|Erna Elizabeth Schultz (Blaedow)|
“Mom’s had a massive heart attack. It’s bad.”
My brother had already made the journey north. On Friday night, mom had complained of chest pains. She’d had a mild heart attack several years earlier, so Wayne took her into emergency. By the time the medical personnel checked her over, there didn’t seem to be anything wrong, but they decided, as a precaution, to keep her in overnight. Saturday afternoon, the big one everyone dreaded, struck.
I had planned to travel north with some friends. Now other arrangements had to be made, and just a few days before Christmas there weren’t too many options. There were no flights available. The trains were booked solid. The only chance I had was to take an overnight bus. That was at least a nine hour ride, often longer if the weather was bad.
All the way home, I sat on the edge of the seat, willing the bus driver to go faster. I was terrified that I wouldn’t get home in time. My dad had died alone, suddenly, in his hospital room the night before he was to be released. I couldn’t bear the thoughts of not being there for my mother. I prayed that she would hold on.
The hospital was only a few blocks from the bus station. When I got there, my brother was waiting in the hall outside of ICU. We went in together. Mom was sitting up and she actually looked quite well.
“I’m sorry I’ve spoiled your Christmas,” she said.
Later, we met with the doctor. There really wasn’t anything more that could be done. It was only a question of time.
And later that afternoon, the time came. My brother and I sat holding her hand as she slipped away from us. Three days before Christmas, 1991, Erna Elizabeth was escorted into the living room of heaven.
We decided not to have the funeral before Christmas. That would allow any family that wanted to attend, to make the journey from southern to northern Ontario. Several people from the church that I had grown up in invited us to spend Christmas with them. But neither of us could face that. Nor did we want our grief to cloud the Christmas celebrations of others.
But what could we do? I remembered what mom had said when I entered her room that Sunday morning. “I’m sorry I’ve spoiled your Christmas.” No way was I going to let that happen.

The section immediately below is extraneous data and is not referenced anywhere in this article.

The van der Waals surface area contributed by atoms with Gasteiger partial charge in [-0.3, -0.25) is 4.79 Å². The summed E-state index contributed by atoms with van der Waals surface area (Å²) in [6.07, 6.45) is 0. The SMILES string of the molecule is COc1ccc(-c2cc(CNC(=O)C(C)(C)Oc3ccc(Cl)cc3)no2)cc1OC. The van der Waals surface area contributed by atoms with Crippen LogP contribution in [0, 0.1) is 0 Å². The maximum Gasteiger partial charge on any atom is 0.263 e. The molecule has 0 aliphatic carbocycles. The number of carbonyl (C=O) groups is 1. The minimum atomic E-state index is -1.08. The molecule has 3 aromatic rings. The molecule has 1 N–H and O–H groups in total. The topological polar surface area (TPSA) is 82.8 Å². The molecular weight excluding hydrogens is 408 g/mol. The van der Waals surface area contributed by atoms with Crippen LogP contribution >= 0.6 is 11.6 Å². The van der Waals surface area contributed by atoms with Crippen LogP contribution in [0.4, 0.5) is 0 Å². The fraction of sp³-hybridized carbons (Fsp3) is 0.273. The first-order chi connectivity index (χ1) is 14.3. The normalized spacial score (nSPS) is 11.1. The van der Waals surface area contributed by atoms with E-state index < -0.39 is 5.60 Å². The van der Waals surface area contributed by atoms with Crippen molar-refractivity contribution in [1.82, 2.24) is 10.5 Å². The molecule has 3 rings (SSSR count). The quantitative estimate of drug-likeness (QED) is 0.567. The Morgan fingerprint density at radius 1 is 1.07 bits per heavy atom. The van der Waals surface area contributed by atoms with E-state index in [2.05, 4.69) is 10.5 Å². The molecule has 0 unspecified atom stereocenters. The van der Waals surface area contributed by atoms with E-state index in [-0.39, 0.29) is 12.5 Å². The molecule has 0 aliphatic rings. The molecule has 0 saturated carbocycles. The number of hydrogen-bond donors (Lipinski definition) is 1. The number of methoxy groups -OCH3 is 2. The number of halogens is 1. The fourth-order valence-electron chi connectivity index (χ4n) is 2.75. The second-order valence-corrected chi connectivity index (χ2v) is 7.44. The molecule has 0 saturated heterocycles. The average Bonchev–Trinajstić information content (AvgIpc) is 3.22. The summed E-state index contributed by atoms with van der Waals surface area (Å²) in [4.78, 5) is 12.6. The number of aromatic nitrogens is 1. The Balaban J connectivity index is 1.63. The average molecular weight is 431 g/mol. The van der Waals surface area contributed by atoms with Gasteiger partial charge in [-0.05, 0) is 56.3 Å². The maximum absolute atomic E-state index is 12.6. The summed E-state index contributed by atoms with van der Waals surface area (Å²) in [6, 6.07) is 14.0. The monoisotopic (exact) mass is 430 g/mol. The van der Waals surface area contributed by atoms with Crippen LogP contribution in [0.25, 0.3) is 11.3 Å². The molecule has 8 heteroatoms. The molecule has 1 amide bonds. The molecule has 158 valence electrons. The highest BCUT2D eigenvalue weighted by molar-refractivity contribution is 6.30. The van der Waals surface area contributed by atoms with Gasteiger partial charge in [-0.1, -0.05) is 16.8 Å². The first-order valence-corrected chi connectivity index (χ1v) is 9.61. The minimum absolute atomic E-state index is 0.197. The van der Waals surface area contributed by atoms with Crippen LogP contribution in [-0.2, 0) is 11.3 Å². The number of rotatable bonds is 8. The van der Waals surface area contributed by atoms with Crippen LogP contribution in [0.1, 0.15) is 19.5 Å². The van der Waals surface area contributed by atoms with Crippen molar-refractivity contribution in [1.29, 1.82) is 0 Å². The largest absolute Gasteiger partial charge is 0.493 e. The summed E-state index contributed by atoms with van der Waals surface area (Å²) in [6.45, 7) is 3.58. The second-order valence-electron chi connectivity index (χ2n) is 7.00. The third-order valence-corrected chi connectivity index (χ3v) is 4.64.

Mom had bought the turkey, the potatoes, the turnip, and all the other things that we traditionally enjoyed for Christmas dinner.
“I’m going to cook the turkey, and we are going to have Christmas the best we can, just as mom would have wanted,” I told my brother. I’m sure he thought I was crazy. Perhaps I was.
On the twenty-fifth of December, we sat down to a turkey dinner with all the trimmings. We raised our glasses in tribute to those absent from us. We opened the presents that Mom had so carefully chosen. And we mourned, each in our own way.
Later, with dishes washed and food put away, there was time to think. If mom hadn’t already been in ICU receiving care, chances were that I would not have gotten home in time to talk to her for the last time. I thanked God for that favour. I had planned to make this Christmas special for mom. God had also planned to make this Christmas special for mom. His plan for her was better than mine and, after all, wasn’t that the point? She spent it dining with dad. And best of all, they shared the table with Jesus.
Into the shadow of grief, there came a little ray of sunshine, and with it, a voice that seemed to say: “I answered your prayer, but not the way you would have chosen. I know it hurts, but it will only be for a little while. There will be an eternity of Christmases for all of you together one day soon”.
Lynda Schultz, December 2005